updated 11:00 am EDT, Thu April 12, 2012
Nest says Honeywell patents invalid
Nest more formally responded to Honeywell's patent lawsuit both through a rejection of the claims inside as well as by drawing once more on Apple for top executives. The smart thermostat maker claimed both that it doesn't use any of Honeywell's patents but that they were "hopelessly invalid." The arguments were "retreads" of prior art from companies like Volkswagen, obvious technology, or even examples of hiding its own older patents from the USPTO, Nest argued.
The newcomer admitted it bought Honeywell thermostats for comparison, but implied they were being used as a target to beat, not to copy. Honeywell had accused Nest of putting labels on Honeywell boxes referring to that company's patents and thus showing full knowledge of what patents it might be copying. A typical thermostat, and Honeywell's by implication, was likened to a "bland, dumb appliance."
In a jab at its older competitor, Nest reiterated its view that Honeywell was simply trying to hinder a faster-moving competitor. Honeywell had "not kept up with the digital revolution," it said, and had a habit of either suing or acquiring companies to safeguard a monopoly. The establishment firm had been visibly upset at being singled out in the media as the purveyor of aging technology.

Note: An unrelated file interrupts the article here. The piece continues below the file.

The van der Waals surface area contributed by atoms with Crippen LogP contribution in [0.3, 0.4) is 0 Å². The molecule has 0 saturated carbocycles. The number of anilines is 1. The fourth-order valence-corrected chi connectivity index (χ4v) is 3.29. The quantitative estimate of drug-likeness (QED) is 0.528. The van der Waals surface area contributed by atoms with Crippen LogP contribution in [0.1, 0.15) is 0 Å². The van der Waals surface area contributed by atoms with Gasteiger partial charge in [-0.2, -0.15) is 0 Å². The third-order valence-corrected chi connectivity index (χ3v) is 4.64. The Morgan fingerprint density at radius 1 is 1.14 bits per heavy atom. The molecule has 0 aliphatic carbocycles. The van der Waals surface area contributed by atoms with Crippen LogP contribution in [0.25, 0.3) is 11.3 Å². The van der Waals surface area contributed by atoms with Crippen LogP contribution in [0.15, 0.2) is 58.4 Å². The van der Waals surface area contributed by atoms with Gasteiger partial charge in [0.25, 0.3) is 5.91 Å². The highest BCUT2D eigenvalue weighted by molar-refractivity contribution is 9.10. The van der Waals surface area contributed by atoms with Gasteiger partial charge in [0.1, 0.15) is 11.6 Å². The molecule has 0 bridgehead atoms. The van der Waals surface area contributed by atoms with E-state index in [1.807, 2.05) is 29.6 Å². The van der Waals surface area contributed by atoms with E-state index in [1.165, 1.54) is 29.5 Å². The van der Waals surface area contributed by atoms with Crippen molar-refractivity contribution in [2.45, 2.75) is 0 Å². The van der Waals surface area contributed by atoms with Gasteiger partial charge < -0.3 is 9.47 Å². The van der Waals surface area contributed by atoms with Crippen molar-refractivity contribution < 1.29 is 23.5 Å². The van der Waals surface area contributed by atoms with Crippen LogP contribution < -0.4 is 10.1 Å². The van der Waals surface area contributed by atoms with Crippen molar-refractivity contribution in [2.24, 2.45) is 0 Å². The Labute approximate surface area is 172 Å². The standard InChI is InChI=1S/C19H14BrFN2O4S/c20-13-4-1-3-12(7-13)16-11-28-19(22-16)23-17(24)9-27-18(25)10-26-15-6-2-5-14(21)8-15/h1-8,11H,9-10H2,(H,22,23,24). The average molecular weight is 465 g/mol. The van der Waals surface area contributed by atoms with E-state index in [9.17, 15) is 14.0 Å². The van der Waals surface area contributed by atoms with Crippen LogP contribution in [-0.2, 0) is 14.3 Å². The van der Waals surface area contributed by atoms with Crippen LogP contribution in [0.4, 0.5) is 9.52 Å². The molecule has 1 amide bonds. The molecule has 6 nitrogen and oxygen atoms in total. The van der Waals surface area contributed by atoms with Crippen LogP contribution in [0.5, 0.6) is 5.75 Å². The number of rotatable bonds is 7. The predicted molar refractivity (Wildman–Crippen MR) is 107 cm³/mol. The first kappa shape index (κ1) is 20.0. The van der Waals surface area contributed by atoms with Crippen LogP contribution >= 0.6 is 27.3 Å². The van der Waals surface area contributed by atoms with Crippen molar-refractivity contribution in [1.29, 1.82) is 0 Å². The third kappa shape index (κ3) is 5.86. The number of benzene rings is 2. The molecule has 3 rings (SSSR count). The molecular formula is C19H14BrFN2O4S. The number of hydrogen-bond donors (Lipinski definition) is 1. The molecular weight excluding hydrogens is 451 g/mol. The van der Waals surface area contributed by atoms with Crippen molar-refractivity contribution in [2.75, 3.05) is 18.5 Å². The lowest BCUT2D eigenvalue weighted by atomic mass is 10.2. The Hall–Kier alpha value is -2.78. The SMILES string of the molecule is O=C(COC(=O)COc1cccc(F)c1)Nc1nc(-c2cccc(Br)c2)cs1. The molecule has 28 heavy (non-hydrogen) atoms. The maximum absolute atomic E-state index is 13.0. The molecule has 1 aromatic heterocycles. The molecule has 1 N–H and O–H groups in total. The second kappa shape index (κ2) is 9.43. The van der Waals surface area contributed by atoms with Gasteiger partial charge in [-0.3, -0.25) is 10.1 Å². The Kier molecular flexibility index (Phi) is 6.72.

To reinforce its counterarguments, Nest on Thursday brought in Richard Lutton as its general counsel and VP. The new executive had experience as Apple's former Chief Patent Counsel and was already an advisor to Nest. He had not only presented to Congress and the FTC in the past but had worked with Nest founder and iPod co-creator Tony Fadell for several years before Fadell created his startup.
The hire both reinforces Nest's reputation as the offshoot of Apple's creative culture and of the newer company's determination to resist the Honeywell lawsuit rather than agree to a settlement.